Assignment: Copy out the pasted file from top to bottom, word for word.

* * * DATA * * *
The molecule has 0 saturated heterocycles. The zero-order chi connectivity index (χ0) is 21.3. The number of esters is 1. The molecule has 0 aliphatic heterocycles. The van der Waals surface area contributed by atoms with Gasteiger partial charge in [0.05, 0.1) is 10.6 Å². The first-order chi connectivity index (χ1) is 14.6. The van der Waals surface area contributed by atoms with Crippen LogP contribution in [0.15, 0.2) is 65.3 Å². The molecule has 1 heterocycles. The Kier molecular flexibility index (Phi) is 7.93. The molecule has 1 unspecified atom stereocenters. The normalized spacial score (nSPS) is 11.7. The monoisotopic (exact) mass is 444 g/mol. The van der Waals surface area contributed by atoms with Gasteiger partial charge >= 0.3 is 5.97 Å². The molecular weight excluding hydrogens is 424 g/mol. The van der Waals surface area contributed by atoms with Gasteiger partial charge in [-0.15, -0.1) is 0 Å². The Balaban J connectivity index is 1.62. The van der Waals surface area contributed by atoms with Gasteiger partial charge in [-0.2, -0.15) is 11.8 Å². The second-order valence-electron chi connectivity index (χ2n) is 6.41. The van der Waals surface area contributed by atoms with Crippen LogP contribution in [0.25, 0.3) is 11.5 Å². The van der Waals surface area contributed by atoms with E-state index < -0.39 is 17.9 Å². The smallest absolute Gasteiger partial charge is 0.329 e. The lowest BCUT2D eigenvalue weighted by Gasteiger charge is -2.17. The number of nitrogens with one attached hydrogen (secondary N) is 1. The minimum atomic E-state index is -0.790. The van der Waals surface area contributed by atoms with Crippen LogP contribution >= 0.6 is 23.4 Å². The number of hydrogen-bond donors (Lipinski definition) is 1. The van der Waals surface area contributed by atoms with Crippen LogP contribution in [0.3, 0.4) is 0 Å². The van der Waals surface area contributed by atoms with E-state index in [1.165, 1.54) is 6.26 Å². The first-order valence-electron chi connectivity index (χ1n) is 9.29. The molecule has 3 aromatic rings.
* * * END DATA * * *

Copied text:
The molecule has 0 saturated heterocycles. The zero-order chi connectivity index (χ0) is 21.3. The number of esters is 1. The molecule has 0 aliphatic heterocycles. The van der Waals surface area contributed by atoms with Gasteiger partial charge in [0.05, 0.1) is 10.6 Å². The first-order chi connectivity index (χ1) is 14.6. The van der Waals surface area contributed by atoms with Crippen LogP contribution in [0.15, 0.2) is 65.3 Å². The molecule has 1 heterocycles. The Kier molecular flexibility index (Phi) is 7.93. The molecule has 1 unspecified atom stereocenters. The normalized spacial score (nSPS) is 11.7. The monoisotopic (exact) mass is 444 g/mol. The van der Waals surface area contributed by atoms with Gasteiger partial charge >= 0.3 is 5.97 Å². The molecular weight excluding hydrogens is 424 g/mol. The van der Waals surface area contributed by atoms with Gasteiger partial charge in [-0.15, -0.1) is 0 Å². The Balaban J connectivity index is 1.62. The van der Waals surface area contributed by atoms with Gasteiger partial charge in [-0.2, -0.15) is 11.8 Å². The second-order valence-electron chi connectivity index (χ2n) is 6.41. The van der Waals surface area contributed by atoms with Crippen LogP contribution in [0.25, 0.3) is 11.5 Å². The van der Waals surface area contributed by atoms with E-state index < -0.39 is 17.9 Å². The smallest absolute Gasteiger partial charge is 0.329 e. The lowest BCUT2D eigenvalue weighted by Gasteiger charge is -2.17. The number of nitrogens with one attached hydrogen (secondary N) is 1. The minimum atomic E-state index is -0.790. The van der Waals surface area contributed by atoms with Crippen LogP contribution >= 0.6 is 23.4 Å². The number of hydrogen-bond donors (Lipinski definition) is 1. The van der Waals surface area contributed by atoms with Crippen LogP contribution in [0.3, 0.4) is 0 Å². The van der Waals surface area contributed by atoms with E-state index in [1.165, 1.54) is 6.26 Å². The first-order valence-electron chi connectivity index (χ1n) is 9.29. The molecule has 3 aromatic rings.